Change of coach - and maybe style - as Spain bow out early again
By Cindy Garcia
MADRID (Reuters) - Spain's players arrived back in Madrid on Tuesday afternoon to no fanfare after a second successive early exit from a major football tournament.
After the team's World Cup nightmare in Brazil when Spain crashed out of the competition in the group stage, the players returned home following Monday's 2-0 defeat to Italy in the last 16.
A change of coach appears inevitable, after Vicente del Bosque followed his 2010 World Cup and Euro 2012 triumphs with consecutive disappointments.
Ninety-three per cent of those taking part in a poll carried out by sports paper Marca on Tuesday called for Del Bosque to be replaced.
Spain defender Gerard Pique believes the national team needs to go back to the drawing board, arguing that the style of football that had brought his country so much success in the past was no longer effective.
"We need to reflect collectively," the Barcelona defender told reporters. "We need to think what is best for the future of the national team. If we want to win major titles again, we have to raise our level.
"We weren't at the level to compete for the title. We were not the best team here.
"Despite trying to play the same way as we have done in recent years, we weren't as effective. This exit could help us to go into future competitions knowing that we are no longer favourites to win.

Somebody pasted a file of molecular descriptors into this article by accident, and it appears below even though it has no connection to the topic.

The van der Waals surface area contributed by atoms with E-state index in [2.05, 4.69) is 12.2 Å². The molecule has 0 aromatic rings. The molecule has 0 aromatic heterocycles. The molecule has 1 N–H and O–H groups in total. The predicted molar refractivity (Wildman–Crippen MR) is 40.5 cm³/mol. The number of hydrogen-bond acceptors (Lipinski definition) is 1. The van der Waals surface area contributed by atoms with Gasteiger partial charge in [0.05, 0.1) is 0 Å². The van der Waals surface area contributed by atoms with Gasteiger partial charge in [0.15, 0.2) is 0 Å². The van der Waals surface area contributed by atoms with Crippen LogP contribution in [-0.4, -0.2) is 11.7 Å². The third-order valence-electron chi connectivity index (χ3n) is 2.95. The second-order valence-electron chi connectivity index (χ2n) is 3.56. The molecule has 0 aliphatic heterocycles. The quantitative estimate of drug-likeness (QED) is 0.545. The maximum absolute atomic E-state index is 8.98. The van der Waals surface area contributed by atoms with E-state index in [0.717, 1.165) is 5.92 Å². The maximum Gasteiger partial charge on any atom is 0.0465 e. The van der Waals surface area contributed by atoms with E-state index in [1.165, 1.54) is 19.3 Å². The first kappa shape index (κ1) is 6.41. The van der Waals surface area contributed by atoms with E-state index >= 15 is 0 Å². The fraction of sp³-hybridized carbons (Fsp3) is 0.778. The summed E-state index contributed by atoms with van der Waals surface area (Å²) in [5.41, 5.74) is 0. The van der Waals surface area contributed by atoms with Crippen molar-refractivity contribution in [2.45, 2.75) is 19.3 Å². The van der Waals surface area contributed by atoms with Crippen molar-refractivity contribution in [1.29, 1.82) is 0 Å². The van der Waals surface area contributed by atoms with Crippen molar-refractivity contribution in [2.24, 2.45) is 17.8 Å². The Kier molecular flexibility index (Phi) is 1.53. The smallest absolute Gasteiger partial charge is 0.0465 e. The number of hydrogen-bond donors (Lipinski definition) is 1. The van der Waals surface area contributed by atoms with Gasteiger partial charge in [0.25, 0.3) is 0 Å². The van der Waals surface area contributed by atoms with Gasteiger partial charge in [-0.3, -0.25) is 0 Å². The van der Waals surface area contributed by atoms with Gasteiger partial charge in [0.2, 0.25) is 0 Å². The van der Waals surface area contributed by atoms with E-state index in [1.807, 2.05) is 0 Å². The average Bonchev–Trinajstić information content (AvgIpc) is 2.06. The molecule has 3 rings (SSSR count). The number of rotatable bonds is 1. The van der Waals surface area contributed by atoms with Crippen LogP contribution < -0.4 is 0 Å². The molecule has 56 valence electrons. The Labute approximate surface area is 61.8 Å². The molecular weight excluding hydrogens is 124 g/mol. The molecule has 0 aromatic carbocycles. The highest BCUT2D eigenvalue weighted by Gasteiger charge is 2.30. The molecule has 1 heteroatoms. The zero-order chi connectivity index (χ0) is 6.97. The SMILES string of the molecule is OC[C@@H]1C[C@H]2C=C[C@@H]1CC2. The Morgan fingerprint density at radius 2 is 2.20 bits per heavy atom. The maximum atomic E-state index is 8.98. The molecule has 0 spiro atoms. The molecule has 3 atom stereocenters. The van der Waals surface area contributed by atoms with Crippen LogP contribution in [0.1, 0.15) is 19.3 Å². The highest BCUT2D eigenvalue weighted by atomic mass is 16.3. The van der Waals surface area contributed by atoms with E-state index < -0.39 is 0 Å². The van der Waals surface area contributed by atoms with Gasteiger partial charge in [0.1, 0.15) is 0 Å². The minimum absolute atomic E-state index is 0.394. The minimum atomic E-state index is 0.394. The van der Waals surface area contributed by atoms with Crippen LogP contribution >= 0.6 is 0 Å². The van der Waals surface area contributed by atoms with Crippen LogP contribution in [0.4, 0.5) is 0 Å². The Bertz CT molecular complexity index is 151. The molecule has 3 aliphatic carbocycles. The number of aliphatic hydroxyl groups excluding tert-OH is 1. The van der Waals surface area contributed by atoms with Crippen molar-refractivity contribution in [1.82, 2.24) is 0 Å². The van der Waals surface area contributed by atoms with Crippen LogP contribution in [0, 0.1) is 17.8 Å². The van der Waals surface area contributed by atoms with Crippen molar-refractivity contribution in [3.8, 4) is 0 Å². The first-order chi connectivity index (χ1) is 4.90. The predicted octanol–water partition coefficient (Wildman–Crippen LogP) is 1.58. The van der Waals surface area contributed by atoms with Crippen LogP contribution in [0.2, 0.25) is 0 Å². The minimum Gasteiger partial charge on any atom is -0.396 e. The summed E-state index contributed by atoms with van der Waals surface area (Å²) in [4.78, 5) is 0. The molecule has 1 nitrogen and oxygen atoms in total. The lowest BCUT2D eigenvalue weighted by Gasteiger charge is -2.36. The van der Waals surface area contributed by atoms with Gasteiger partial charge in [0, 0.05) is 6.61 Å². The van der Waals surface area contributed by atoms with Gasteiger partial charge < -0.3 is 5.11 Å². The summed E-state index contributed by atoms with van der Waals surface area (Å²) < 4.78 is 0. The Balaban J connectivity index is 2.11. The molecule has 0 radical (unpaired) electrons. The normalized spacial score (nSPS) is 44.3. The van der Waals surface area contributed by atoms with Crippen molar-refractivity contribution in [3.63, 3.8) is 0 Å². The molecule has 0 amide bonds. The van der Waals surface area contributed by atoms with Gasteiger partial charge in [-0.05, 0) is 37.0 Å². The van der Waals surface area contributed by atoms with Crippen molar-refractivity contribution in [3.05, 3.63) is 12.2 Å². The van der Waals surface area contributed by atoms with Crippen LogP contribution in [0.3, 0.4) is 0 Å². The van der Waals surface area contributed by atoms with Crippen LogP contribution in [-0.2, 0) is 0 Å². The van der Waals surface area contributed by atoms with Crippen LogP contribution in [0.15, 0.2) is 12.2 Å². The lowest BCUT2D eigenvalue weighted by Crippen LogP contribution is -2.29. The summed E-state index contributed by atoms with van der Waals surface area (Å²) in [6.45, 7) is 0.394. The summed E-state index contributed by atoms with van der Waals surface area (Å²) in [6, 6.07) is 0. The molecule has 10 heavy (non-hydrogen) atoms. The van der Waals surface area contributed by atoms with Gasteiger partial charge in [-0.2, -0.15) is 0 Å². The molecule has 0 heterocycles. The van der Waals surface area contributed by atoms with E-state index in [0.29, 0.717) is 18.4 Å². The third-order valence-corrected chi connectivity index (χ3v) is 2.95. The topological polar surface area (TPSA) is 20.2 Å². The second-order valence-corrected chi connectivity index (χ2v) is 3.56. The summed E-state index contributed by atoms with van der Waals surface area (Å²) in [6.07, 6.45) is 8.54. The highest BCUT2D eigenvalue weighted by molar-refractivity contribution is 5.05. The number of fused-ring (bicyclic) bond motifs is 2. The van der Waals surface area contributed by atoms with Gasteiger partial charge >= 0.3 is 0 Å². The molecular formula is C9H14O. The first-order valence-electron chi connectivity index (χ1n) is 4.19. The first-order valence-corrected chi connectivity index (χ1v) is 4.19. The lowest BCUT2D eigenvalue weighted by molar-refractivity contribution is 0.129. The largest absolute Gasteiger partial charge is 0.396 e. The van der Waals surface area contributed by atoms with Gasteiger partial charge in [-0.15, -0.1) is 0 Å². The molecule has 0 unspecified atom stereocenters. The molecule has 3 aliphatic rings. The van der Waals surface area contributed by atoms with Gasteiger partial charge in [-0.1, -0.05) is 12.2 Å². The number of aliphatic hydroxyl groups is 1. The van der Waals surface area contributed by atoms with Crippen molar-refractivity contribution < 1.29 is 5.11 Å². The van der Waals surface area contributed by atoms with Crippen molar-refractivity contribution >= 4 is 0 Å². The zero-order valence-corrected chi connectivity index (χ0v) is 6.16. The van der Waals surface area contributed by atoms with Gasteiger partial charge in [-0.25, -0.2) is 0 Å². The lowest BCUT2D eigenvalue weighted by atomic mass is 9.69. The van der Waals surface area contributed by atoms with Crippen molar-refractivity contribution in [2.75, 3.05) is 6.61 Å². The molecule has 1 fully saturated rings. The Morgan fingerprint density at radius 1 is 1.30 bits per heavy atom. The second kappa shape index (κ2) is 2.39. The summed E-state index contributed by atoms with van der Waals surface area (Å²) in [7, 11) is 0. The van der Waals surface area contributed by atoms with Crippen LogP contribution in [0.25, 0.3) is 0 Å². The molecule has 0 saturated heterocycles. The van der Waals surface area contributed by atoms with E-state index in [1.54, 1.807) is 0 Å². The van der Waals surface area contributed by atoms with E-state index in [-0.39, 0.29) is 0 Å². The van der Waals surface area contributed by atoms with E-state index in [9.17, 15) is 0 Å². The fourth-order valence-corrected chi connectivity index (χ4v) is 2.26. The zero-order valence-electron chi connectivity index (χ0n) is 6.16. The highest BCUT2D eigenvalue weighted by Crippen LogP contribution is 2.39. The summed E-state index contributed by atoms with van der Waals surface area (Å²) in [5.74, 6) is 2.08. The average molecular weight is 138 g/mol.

"We need to improve a lot more ahead of the World Cup in Russia."
Many had called for wholesale changes after the country's World Cup setback in Brazil but Del Bosque retained many of the players, expecting them to bounce back.
They were off the pace in a 2-1 defeat against Croatia and again against Italy.
Even so, much-capped defender Sergio Ramos was defiant. "It's painful to go home in the last 16 knowing that we could have had a bigger role in this competition," he told reporters.
"It's a big blow for us but we must be united and turn the page."
Ramos captained Spain in their four games in France in place of veteran Iker Casillas, who lost his starting place to David de Gea.
"With a bag of crisps and from a sofa it's easy to speak," the 30-year-old said. "I don't know if there is a need to change or not because you see players in other national teams that are playing at 35."
(Reporting by Cindy Garcia, Additional reporting by Adriana Garcia, Editing by Neville Dalton)